Before they part company at journey's end, Bruno tries to manipulate Guy into agreeing to kill Bruno's father, in exchange for Bruno murdering Guy's wife, Miriam. Since neither of them has an ostensible motive for committing the other's crime, they would both, according to Bruno's logic, successfully elude detection. This proposal appeals to Guy more than he is prepared to admit, since he would like to be rid of his hateful wife. Consequently, he does not reject Bruno's plan immediately. Taking Guy's indecision for tacit approval, the deranged Bruno kills Miriam and demands that Guy keep his part of the bargain, which Guy, in a moment of panic, agrees to do, just to get rid of Bruno.
For novelist Patricia Highsmith, the way in which Bruno plays on the baser instincts of the fundamentally good-natured Guy signifies the duality that lies at the heart of human nature. Gordon Gow quotes her in Hollywood: 1920–70 as saying, "I'm very much concerned" with the way that good and evil exist in everyone "to a greater or lesser degree." Raymond Chandler, the eminent crime novelist (The Big Sleep) and screenwriter, was very much preoccupied, as was Hitchcock, with bringing to light the dark corners of the human psyche; he accepted Hitchcock's offer to draft the screenplay for Strangers. One of the most tense scenes in the picture is that in which Bruno strangles Guy's estranged wife in a secluded corner of the amusement park. Ironically, the murder is accompanied by the distant music of the merry-go-round's calliope, as it grinds out its cheery rendition of "The Band Played On." Horrified, we watch the murder as it is reflected in Miriam's glasses, which have fallen onto the grass during her struggle with Bruno. Photographed in this grotesquely distorted fashion, the strangling looks as if it were being viewed in a fun-house mirror, another reminder of the grimly incongruous carnival setting of the crime.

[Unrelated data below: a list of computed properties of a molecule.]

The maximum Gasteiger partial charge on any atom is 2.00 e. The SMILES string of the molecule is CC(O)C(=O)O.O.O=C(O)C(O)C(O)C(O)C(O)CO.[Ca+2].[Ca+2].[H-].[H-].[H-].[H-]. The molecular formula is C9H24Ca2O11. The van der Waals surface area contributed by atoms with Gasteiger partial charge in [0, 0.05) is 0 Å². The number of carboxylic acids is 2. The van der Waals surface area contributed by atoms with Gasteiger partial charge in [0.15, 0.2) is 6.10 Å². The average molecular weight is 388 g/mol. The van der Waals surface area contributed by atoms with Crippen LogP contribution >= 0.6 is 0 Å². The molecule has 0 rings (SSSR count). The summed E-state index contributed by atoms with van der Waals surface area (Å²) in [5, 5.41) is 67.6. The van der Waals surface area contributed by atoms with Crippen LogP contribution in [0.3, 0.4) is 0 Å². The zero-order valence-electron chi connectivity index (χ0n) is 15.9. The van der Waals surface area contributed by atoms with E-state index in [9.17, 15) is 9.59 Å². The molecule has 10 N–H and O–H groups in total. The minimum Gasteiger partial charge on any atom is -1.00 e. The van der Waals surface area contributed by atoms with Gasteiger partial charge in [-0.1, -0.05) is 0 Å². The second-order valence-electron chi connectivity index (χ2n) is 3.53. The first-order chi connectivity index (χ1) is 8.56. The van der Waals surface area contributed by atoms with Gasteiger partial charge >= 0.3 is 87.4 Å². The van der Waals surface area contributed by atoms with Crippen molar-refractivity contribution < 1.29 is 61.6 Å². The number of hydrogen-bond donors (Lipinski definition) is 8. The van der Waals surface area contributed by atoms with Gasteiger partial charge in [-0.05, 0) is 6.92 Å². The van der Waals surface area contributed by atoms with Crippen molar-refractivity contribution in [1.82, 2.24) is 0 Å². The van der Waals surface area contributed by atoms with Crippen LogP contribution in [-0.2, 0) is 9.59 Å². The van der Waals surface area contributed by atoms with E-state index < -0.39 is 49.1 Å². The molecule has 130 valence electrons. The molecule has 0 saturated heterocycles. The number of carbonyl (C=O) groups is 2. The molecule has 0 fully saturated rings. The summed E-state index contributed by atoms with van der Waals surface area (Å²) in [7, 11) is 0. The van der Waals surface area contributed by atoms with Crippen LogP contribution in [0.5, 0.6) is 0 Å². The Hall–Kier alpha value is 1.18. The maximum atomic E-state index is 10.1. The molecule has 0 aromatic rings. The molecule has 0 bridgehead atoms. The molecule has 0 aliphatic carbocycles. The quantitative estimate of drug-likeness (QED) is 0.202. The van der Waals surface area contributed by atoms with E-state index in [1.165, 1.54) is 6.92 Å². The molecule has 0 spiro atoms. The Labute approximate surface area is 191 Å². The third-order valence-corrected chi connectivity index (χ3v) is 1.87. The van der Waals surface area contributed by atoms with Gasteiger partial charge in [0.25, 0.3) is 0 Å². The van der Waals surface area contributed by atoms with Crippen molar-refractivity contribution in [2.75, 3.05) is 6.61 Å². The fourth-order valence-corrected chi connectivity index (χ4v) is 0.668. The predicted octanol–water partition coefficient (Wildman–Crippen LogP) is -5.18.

Given the fact that Guy subconsciously wanted Miriam dead, he has, in effect, accomplished her death through the mediation of Bruno as his proxy. Guy has become, however unwittingly, allied with the perverse force of evil that Bruno represents; this is confirmed in the scene in which the two men stand on opposite sides of an iron fence, as Bruno informs Guy that he has taken Miriam's life. When a police squad car appears across the street, instinctively Guy joins Bruno on the same side of the barrier, and thus acknowledges implicitly his share of the guilt in Miriam's demise. Moreover, the image of Guy's troubled face barred by the sinister shadows of the gate grill signals his imprisonment by Bruno in an unholy alliance from which he finds himself, for the time being, powerless to escape.
Guy is suspected of killing his wife; but he is given the chance to redeem himself by pursuing Bruno back to the scene of Miriam's murder and forcing him to confess the truth about her death. As they wrestle with each other aboard the carousel, the mechanism suddenly goes berserk, changing from a harmless source of innocent fun into a whirling instrument of terror. Thus the carousel is a reflection of Hitchcock's dark vision of our chaotic, topsy-turvy planet. As the runaway merry-go-round continues to spin at top speed, its rendition of "The Band Played On" is also accelerated to a dizzying tempo and mingles with macabre persistence with the screams of the hysterical riders trapped on board. A mechanic at last manages to bring the carousel to a halt, but it stops so suddenly that the riders go sailing off in all directions, as the machinery collapses into a heap of smoldering wreckage. As the movie draws to a close, Bruno dies in the debris, unrepentant to the last.
—Gene D. Phillips